If you had asked me during my junior or most of my senior year if I wanted to get my master’s degree before starting veterinary school, you probably would have received a severely judgmental eyebrow raise. All I could think about was finishing my last semester of chemistry and making sure the registrar signed the transcript for my double major in blood. But now I have such whimsical perspective!
The answer to this question is not a straightforward one. For many people – read: those with solid GPA’s, finished prerequisites, little to no doubt about their professional goals and adequate time to complete an application during their junior year – going straight into vet school makes a good deal of sense. There is certainly something to be said for heading straight into professional school rather than worrying about how to fill the limbo years between college and, well, more college.
But this post isn’t geared toward such respectable and organized undergrads; it’s geared toward people like me who had a slightly less linear route. See, I was not 100 percent sure about vet school by the time I got to senior year. My ego had been knocked around in some challenging science classes and by an overcommitted schedule.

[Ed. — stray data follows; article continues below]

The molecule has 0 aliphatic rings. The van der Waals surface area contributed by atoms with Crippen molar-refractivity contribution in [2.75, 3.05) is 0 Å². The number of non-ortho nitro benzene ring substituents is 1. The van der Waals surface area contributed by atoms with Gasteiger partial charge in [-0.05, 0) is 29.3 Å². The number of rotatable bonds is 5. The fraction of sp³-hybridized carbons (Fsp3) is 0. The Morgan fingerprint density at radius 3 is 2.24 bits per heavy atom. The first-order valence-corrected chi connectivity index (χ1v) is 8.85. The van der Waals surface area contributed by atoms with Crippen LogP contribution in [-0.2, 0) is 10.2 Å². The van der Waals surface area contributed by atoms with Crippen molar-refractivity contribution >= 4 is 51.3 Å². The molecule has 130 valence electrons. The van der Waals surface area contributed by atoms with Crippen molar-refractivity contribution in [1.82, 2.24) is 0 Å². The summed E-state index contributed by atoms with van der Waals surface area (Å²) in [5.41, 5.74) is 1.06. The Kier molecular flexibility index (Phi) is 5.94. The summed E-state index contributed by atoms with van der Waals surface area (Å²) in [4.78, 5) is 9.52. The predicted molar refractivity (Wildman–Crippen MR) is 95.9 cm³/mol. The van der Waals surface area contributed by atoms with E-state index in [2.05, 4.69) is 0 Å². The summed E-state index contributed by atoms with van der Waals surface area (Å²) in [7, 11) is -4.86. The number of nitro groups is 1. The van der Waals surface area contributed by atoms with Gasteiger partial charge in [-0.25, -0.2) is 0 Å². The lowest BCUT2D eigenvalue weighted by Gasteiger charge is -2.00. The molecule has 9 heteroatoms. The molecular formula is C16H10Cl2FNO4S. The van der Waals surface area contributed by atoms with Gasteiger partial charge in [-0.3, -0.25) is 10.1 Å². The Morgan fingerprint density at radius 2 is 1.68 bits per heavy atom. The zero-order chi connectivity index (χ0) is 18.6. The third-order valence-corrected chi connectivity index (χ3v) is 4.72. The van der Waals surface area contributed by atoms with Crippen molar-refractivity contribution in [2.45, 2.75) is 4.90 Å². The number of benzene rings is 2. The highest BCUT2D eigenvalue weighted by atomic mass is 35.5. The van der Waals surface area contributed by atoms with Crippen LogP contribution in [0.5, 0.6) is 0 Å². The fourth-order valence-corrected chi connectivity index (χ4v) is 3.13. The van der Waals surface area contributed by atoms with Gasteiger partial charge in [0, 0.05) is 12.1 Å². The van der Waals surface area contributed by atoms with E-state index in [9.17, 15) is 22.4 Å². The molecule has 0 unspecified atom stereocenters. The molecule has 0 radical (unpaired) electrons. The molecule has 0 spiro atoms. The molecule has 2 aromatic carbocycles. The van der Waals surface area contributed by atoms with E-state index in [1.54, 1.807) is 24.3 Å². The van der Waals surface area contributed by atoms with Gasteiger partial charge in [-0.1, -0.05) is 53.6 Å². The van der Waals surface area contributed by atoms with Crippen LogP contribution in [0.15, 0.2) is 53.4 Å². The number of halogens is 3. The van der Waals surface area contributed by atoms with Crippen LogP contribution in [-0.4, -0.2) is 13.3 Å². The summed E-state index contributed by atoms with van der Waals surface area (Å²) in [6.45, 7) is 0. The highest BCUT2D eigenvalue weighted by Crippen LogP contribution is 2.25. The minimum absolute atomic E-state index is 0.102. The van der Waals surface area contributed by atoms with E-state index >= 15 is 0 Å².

I was afraid of the advice that undergrads are too scared of the real world so they blindly apply to graduate or doctoral programs because that’s all they know. I also, frankly, feared rejection and figured I should play to my strengths so I started applying to jobs.
Employment out of undergrad was not a pretty prospect and one day, in April (yes you read that right), I saw an advertisement outside my research lab for a professional science master’s program. The program was flexible but challenging, at a credible institution with lots of professional networking opportunities, and it would allow me to take Ph.D.-level science classes in addition to some business classes to boost my GPA, confidence and business sense. I applied the next day.
I am unusual in that I only applied to one program, I applied late and I got in. But I can tell you, it’s been well worth it. I should add that I do have a full time job on the side, where I have gained important professional perspective, but this grad program has done wonders for my confidence and renewed my enthusiasm for science.
I have talked to several career advisors who echo the sentiment that completion of a master’s program can significantly improve your chances of admission, especially for borderline undergraduate candidates. Essentially, vet schools see that you can handle the rigor of graduate coursework, are (hopefully) performing at a higher level in your classes and that you are truly driven to get to vet school.
Even if you aren’t sure you want to apply to veterinary school after graduate school, it’s a great way to network and gain marketable skills while you sort out your professional interests.